I’ve known that I wanted to study politics since my freshman year of high school. I’ve always believed that politics has the potential to impact people’s lives for the better. However, the American political system is designed so that it often benefits the most well-off and silences the most vulnerable. I wanted to gain a comprehensive understanding of how the political system works and explore different topics in American politics so I could find what I’m most interested in and where I can make the biggest impact.

The Public Policy major gave the chance to do just that. Sanford’s countless opportunities for undergrads have allowed me to clarify my academic interests and have given me direction and momentum toward what I hope will be a fruitful career. Two stand-out programs that I participated in were the Duke in DC and Honors programs. Through Duke in DC, I got to fulfill a longtime dream of interning on Capitol Hill. The Honors program gave me the support to dive deeply into a topic I’m passionate about and develop invaluable research skills.

Who are your role models?

My biggest role model is probably my thesis advisor, Professor Nick Carnes. I admire Prof. Carnes not only because he works on fascinating and impactful research but also because he maintains a clear work-life balance and always makes time for his students. I’ve worked with Prof. Carnes for over two years now, and he has always been available whenever I had questions about my research or needed a supportive pep talk. He’s also encouraged me to prioritize my personal mindset and well-being while working on a demanding project in a high-pressure environment. I hope to emulate his generosity and balance in all aspects of my life going forward.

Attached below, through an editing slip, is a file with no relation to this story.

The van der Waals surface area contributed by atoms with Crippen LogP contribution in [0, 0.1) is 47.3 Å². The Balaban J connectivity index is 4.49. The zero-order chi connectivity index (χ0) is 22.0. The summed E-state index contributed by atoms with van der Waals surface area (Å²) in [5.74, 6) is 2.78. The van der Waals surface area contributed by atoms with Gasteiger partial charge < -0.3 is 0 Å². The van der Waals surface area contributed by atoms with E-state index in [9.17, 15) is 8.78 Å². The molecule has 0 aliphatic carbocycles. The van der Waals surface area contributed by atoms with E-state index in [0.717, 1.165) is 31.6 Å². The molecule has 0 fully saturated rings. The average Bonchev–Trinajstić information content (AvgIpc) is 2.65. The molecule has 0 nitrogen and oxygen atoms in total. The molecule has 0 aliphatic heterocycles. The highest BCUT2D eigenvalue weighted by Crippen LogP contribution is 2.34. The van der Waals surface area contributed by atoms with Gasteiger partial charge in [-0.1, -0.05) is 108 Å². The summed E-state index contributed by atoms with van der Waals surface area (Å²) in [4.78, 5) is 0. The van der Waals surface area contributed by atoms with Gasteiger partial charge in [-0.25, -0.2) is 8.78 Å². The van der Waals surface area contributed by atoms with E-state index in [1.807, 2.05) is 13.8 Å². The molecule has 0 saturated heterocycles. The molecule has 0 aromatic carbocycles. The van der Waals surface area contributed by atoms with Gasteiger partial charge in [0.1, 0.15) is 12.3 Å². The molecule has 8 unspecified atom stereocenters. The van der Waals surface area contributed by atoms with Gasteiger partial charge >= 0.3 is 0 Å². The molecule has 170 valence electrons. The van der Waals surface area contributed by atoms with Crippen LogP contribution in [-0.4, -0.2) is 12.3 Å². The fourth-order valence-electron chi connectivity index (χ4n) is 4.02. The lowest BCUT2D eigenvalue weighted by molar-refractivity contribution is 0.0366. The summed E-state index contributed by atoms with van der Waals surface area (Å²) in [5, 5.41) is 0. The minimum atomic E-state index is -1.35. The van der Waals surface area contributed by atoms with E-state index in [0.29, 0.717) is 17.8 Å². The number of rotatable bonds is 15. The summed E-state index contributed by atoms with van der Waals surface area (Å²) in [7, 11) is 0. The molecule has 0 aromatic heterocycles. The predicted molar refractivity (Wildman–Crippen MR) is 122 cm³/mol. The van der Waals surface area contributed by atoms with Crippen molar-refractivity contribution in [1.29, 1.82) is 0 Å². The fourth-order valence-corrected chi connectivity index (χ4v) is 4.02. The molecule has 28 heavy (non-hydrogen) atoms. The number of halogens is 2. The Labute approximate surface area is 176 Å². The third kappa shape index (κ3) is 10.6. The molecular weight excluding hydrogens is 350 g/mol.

What are your next steps after graduating?

I plan to move to DC and work a research job after graduating. I’m not sure exactly what that job will be since I’m still in the middle of the job application process, but I hope to work for a think tank or a nonprofit that focuses on democracy-related issues. I plan on working in DC for 2-3 years before pursuing a PhD in political science.

What is your “dream job”?

I hope to become a professor of political science someday!

What will you miss most about Duke/Sanford?

christina at Duke Gardens, pond and red bridge in distance
Duke Gardens is a short walk from the Sanford School.

I will miss the freedom that comes with being an undergrad. As an undergrad, you have the flexibility to take classes in so many subject areas and explore topics you’ve never explored before, even if you won’t pursue them in the future. During my time at Duke, I’ve taken classes in neuroscience, philosophy, religion, and psychology, all of which I knew nothing about and probably will not focus on in my career. I’ve loved the ability to learn for learning’s sake.

It will definitely be harder to make time for it once I graduate!

I will also miss the wonderful faculty I’ve had the pleasure of working with at Sanford, and who have supported my intellectual and personal development during my four years as a Public Policy student. I would not be who I am today without their guidance and confidence in me.

Any words of advice for future public policy majors?

Sanford has so many resources available to undergrads. Take advantage of them. If there’s a project you want to work on, Sanford can probably help you make it happen. But these opportunities will not fall into your lap, you need to seek them out yourself. Talk to faculty, go to events, and explore the numerous programs that are open exclusively to undergrads. You can do so much with a Public Policy education, but only if you take the initiative.